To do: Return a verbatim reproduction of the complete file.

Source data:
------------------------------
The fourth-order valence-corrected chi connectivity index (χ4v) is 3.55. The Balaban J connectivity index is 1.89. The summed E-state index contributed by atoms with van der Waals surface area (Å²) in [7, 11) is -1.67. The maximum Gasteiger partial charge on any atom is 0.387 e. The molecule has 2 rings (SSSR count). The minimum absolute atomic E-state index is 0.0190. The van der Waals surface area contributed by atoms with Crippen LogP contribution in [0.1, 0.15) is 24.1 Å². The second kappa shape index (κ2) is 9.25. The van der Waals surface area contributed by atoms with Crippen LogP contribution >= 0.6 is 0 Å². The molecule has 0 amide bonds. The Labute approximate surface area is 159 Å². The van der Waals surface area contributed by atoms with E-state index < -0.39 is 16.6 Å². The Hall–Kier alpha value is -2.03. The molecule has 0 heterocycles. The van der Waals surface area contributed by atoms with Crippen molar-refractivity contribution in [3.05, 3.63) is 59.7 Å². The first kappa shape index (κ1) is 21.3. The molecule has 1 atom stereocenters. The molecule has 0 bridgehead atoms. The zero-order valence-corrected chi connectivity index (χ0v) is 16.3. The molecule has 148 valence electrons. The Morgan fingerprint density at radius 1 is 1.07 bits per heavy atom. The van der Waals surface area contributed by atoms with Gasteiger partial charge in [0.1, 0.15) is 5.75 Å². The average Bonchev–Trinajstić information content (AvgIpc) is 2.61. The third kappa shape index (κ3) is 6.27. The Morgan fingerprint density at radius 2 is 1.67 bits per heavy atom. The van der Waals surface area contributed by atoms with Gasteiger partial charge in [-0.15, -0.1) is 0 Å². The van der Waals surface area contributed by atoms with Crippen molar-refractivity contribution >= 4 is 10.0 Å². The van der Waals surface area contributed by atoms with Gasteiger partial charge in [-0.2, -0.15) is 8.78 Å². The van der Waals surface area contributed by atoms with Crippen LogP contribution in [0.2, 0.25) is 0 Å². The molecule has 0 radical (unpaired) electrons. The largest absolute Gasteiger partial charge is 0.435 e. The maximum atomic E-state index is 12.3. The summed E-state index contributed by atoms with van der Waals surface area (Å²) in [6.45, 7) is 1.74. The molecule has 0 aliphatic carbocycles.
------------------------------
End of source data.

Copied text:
The fourth-order valence-corrected chi connectivity index (χ4v) is 3.55. The Balaban J connectivity index is 1.89. The summed E-state index contributed by atoms with van der Waals surface area (Å²) in [7, 11) is -1.67. The maximum Gasteiger partial charge on any atom is 0.387 e. The molecule has 2 rings (SSSR count). The minimum absolute atomic E-state index is 0.0190. The van der Waals surface area contributed by atoms with Crippen LogP contribution in [0.1, 0.15) is 24.1 Å². The second kappa shape index (κ2) is 9.25. The van der Waals surface area contributed by atoms with Crippen LogP contribution >= 0.6 is 0 Å². The molecule has 0 amide bonds. The Labute approximate surface area is 159 Å². The van der Waals surface area contributed by atoms with E-state index < -0.39 is 16.6 Å². The Hall–Kier alpha value is -2.03. The molecule has 0 heterocycles. The van der Waals surface area contributed by atoms with Crippen molar-refractivity contribution in [3.05, 3.63) is 59.7 Å². The first kappa shape index (κ1) is 21.3. The molecule has 1 atom stereocenters. The molecule has 0 bridgehead atoms. The zero-order valence-corrected chi connectivity index (χ0v) is 16.3. The molecule has 148 valence electrons. The Morgan fingerprint density at radius 1 is 1.07 bits per heavy atom. The van der Waals surface area contributed by atoms with Gasteiger partial charge in [0.1, 0.15) is 5.75 Å². The average Bonchev–Trinajstić information content (AvgIpc) is 2.61. The third kappa shape index (κ3) is 6.27. The Morgan fingerprint density at radius 2 is 1.67 bits per heavy atom. The van der Waals surface area contributed by atoms with Gasteiger partial charge in [-0.15, -0.1) is 0 Å². The van der Waals surface area contributed by atoms with Crippen molar-refractivity contribution >= 4 is 10.0 Å². The van der Waals surface area contributed by atoms with Gasteiger partial charge in [-0.2, -0.15) is 8.78 Å². The van der Waals surface area contributed by atoms with Crippen LogP contribution in [0.2, 0.25) is 0 Å². The molecule has 0 radical (unpaired) electrons. The largest absolute Gasteiger partial charge is 0.435 e. The maximum atomic E-state index is 12.3. The summed E-state index contributed by atoms with van der Waals surface area (Å²) in [6.45, 7) is 1.74. The molecule has 0 aliphatic carbocycles.